First, she found herself the subject of a John Merrow PBS piece on the use of discipline to push students out and raise the collective scores of her schools. It's worth watching the clip to see her performance:
This is what happens when you get too used to only appearing in media settings that you totally control.
But Eva fought back quickly, demanding an apology in a letter that I won't link to because, incredibly, Moskowitz included the easily-identifiable disciplinary record of a then six year old student. Because when your charter business is under attack, you fight back with whatever weapons are at your disposal against whoever stands in your way. Talk about putting adult interests ahead of the needs of children.
Does that sound like a violation of the law? The child's mother thinks so, and has filed suit against Moskowitz.
That was two weeks ago. Then this week, Moskowitz found herself facing off against the city. City Controller Scott Stringer put it plainly:
If an organization wants to be paid New York City taxpayer dollars, they need to follow New York City rules.
Moskowitz wants those sweet sweet Pre-K tax dollars, but as she has periodically reminded the State of New York, school regulations are for little people, and she is not a public school when it comes to accountability (only when it comes to collecting checks). Moskowitz held a press event to declare her right not to listen to Stringer, featuring parents as props and a closed setting where only those she wanted present could attend.
But even as Moskowitz was standing up for her right to take public tax dollars without having to be accountable for them, she was getting questions about an article by Kate Taylor in the New York Times laying out just how determined Success Academies can get about pushing out students that they don't want to teach. This piece includes the damning story of one SA locations "Got To Go" list in which, incredibly, a principal actually wrote out a list of students that were marked for pushing out. Stories of Moskowitz's determined work in pushing out students (and teachers) she didn't want to teach has been widely documented, but the school hit list added a new level of awfulness.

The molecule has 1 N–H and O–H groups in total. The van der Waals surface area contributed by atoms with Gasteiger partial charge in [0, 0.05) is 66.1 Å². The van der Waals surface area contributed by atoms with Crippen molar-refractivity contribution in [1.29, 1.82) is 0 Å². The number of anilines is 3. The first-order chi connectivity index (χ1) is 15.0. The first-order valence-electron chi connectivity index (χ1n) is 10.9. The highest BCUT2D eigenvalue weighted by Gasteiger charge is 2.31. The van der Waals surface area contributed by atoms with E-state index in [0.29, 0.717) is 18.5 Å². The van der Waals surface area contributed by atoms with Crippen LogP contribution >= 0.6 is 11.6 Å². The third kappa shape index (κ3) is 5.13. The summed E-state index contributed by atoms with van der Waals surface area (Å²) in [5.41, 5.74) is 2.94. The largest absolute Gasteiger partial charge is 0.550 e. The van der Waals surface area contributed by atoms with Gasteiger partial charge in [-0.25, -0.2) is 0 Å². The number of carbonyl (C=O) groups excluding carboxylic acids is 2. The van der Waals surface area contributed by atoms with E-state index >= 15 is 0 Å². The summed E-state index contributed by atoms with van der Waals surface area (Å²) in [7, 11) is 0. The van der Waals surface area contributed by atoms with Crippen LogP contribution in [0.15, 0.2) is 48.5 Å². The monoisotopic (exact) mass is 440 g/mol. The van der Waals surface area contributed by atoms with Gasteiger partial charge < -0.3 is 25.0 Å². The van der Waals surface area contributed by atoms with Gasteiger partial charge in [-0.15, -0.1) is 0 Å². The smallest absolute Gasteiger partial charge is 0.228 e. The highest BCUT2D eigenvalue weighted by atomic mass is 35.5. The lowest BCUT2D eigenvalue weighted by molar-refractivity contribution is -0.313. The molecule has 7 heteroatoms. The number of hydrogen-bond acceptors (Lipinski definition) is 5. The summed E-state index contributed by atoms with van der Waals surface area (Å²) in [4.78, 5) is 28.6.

Moskowitz tried to put out that fire yesterday (twittering public ed advocates noted that admission to the event was once again carefully controlled). The offending principal apologized, complete with tears and early departure, but Moskowitz said he would not be fired:
At Success, we simply don't believe in throwing people on the trash heap for the sake of public relations.
She also released an e-mail in which she called the principal "stubborn" and "dense." She indicated that she was too cool to take PR advice, and she insisted repeatedly that this instance was an anomaly. She also tried to provide evidence that she had been all over this way back when it came to her attention.
She did not indicate that Success Academy would be making any policy changes to avoid similar events in the future.
Politico's full report on the press event is worth reading, especially such dry observations as noting that after the NYT piece ran, "other charter advocates declined to come to Success' defense." I'm not surprised. Mike Petrilli, however, did run a piece in the Daily News defending Moskowitz's right to do what she says she doesn't do. So there's that.
All in all, the fiction of Success Academy's great achievements is taking a beating. We shall see if things start looking up once November rolls around.